Last month federal charges were filed against Donald Dunn, a former guard at the T. Don Hutto immigrant detention facility in Taylor, Texas. Dunn is already serving time for state charges of sexual assault of detainees, and is now accused of abusing his power by groping four more women while on the job. Last fall, Dunn pleaded guilty to charges in Williamson County for groping five women he was escorting to airports and bus stations; on the way he would pull over and while claiming to frisk them, would grope them instead. Unfortunately, this kind of sexual abuse by guards against detainees is not uncommon. Evidence suggests this abuse is rampant in detention facilities, and the victims in such facilities have no way to protect themselves.
A 2010 Human Rights Watch report documents numerous cases of sexual assault of immigrant detainees in the United States, but the number of cases is suspected to be grossly underestimated because such individuals are often afraid to report an incident or are deported before they are able to report it. When Congress unanimously passed the Prison Rape Elimination Act (PREA) in 2003, it specifically cited the vulnerability of immigration detainees. PREA applies to any “confinement facility of a Federal, State or local government”—including immigration detention centers—and sets a zero tolerance policy for sexual assault. Congress purposefully designed PREA to protect all persons detained in the United States; however, the Department of Justice’s proposed rules on the implementation of this law specifically exclude immigration detention facilities—leaving immigrants in detention centers with fewer protections than prisoners.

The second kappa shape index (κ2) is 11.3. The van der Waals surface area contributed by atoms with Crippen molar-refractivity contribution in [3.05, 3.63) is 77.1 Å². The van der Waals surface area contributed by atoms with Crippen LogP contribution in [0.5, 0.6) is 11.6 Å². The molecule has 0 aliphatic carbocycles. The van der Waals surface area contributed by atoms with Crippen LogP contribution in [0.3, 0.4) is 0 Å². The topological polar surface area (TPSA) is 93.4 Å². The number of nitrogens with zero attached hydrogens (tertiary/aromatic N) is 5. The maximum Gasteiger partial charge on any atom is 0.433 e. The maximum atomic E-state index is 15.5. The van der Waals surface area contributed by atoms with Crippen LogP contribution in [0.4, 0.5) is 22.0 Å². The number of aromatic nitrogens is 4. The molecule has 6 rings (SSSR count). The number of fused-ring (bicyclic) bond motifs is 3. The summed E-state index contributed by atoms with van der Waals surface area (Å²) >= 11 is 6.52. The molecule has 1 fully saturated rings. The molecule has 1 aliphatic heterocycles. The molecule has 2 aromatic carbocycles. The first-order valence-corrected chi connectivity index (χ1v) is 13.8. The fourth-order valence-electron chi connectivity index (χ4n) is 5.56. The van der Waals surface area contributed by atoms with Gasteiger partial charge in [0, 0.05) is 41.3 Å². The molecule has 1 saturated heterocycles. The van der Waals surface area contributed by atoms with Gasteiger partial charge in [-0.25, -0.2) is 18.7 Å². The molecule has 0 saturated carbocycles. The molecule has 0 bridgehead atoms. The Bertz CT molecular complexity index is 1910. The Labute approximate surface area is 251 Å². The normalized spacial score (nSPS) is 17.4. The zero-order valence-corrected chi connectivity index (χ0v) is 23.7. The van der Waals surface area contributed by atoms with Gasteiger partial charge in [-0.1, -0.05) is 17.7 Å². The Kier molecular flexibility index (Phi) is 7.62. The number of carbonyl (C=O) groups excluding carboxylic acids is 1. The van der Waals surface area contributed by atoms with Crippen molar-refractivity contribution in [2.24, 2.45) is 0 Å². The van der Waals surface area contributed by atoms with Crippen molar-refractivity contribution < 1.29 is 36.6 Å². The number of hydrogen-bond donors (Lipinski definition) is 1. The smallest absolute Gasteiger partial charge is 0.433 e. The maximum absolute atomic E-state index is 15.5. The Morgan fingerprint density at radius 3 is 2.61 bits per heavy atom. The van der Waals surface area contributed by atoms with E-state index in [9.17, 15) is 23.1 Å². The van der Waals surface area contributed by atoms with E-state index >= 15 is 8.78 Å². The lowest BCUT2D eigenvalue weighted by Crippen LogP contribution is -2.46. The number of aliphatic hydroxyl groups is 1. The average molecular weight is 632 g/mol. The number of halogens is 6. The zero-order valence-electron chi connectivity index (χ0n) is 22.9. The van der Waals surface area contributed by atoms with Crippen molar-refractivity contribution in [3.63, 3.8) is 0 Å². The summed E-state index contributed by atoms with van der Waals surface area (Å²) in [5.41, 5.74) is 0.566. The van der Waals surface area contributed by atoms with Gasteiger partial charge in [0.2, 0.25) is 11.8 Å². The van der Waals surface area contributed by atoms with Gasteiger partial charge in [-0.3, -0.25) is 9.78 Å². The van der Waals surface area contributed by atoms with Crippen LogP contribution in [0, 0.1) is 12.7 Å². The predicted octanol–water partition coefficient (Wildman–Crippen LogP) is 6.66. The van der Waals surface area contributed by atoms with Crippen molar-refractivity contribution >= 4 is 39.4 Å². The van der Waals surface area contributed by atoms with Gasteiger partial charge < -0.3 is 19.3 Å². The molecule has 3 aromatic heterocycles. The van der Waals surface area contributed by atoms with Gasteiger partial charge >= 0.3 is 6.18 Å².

If the Department of Justice continues to exclude immigration detention facilities from its implementation of PREA it will not only be contrary to the intention of the bill, but will continue to violate U.S. and international law and basic fairness. The Women’s Refugee Commission and other organizations addressing human rights issues sent a letter to President Obama earlier this year articulating our deep concerns about this policy. The exclusion of civil immigration detention facilities creates a perverse system by which immigrants detained in local jails are protected under PREA, but once they are transferred to a civil facility for immigrants they are no longer protected by this law.
Many immigrants who end up in detention are extremely vulnerable and need special protection. Many are asylum seekers fleeing persecution; others are unaccompanied children or victims of past sexual abuse. Many do not speak English nor have attorneys to explain and protect their rights. They are at the mercy of the guards and the deportation officers who have the power to transfer and deport them. By not subjecting immigration facilities to the same standards applied to prisons, the Justice Department is effectively saying those serving criminal sentences should be protected from sexual assault, but immigrants held in civil custody don’t have to be.
We can do better. Eight years ago, Congress unanimously passed PREA to put an end to this abuse in all detention situations. The Department of Justice should swiftly amend its draft regulations to include immigration detention facilities. Human rights are not location specific—they are universal.